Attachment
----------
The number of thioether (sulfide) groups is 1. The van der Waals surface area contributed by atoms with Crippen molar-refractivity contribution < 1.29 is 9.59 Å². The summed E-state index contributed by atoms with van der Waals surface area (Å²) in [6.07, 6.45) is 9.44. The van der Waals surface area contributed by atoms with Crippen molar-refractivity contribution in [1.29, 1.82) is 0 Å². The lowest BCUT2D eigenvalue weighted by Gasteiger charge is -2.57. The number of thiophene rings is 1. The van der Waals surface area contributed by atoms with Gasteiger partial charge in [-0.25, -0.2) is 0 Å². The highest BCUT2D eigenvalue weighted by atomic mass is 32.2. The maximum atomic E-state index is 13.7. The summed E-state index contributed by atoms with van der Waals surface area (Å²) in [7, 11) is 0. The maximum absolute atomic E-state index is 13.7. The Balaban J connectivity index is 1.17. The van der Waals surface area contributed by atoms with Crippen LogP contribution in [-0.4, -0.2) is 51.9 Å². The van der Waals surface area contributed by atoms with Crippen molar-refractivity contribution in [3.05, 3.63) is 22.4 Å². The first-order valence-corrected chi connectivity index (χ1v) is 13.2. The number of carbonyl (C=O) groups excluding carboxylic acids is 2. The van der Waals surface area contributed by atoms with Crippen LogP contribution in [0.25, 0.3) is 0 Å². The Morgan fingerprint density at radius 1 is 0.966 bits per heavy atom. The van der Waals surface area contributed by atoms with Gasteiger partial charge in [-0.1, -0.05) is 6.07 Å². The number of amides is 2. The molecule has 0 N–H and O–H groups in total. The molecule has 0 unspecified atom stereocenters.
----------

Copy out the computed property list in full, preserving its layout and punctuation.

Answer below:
The number of thioether (sulfide) groups is 1. The van der Waals surface area contributed by atoms with Crippen molar-refractivity contribution < 1.29 is 9.59 Å². The summed E-state index contributed by atoms with van der Waals surface area (Å²) in [6.07, 6.45) is 9.44. The van der Waals surface area contributed by atoms with Crippen molar-refractivity contribution in [1.29, 1.82) is 0 Å². The lowest BCUT2D eigenvalue weighted by Gasteiger charge is -2.57. The number of thiophene rings is 1. The van der Waals surface area contributed by atoms with Gasteiger partial charge in [-0.25, -0.2) is 0 Å². The highest BCUT2D eigenvalue weighted by atomic mass is 32.2. The maximum atomic E-state index is 13.7. The summed E-state index contributed by atoms with van der Waals surface area (Å²) in [7, 11) is 0. The maximum absolute atomic E-state index is 13.7. The Balaban J connectivity index is 1.17. The van der Waals surface area contributed by atoms with Crippen LogP contribution in [-0.4, -0.2) is 51.9 Å². The van der Waals surface area contributed by atoms with Crippen molar-refractivity contribution in [3.05, 3.63) is 22.4 Å². The first-order valence-corrected chi connectivity index (χ1v) is 13.2. The number of carbonyl (C=O) groups excluding carboxylic acids is 2. The van der Waals surface area contributed by atoms with Crippen LogP contribution in [0.25, 0.3) is 0 Å². The Morgan fingerprint density at radius 1 is 0.966 bits per heavy atom. The van der Waals surface area contributed by atoms with Gasteiger partial charge in [-0.1, -0.05) is 6.07 Å². The number of amides is 2. The molecule has 0 N–H and O–H groups in total. The molecule has 0 unspecified atom stereocenters.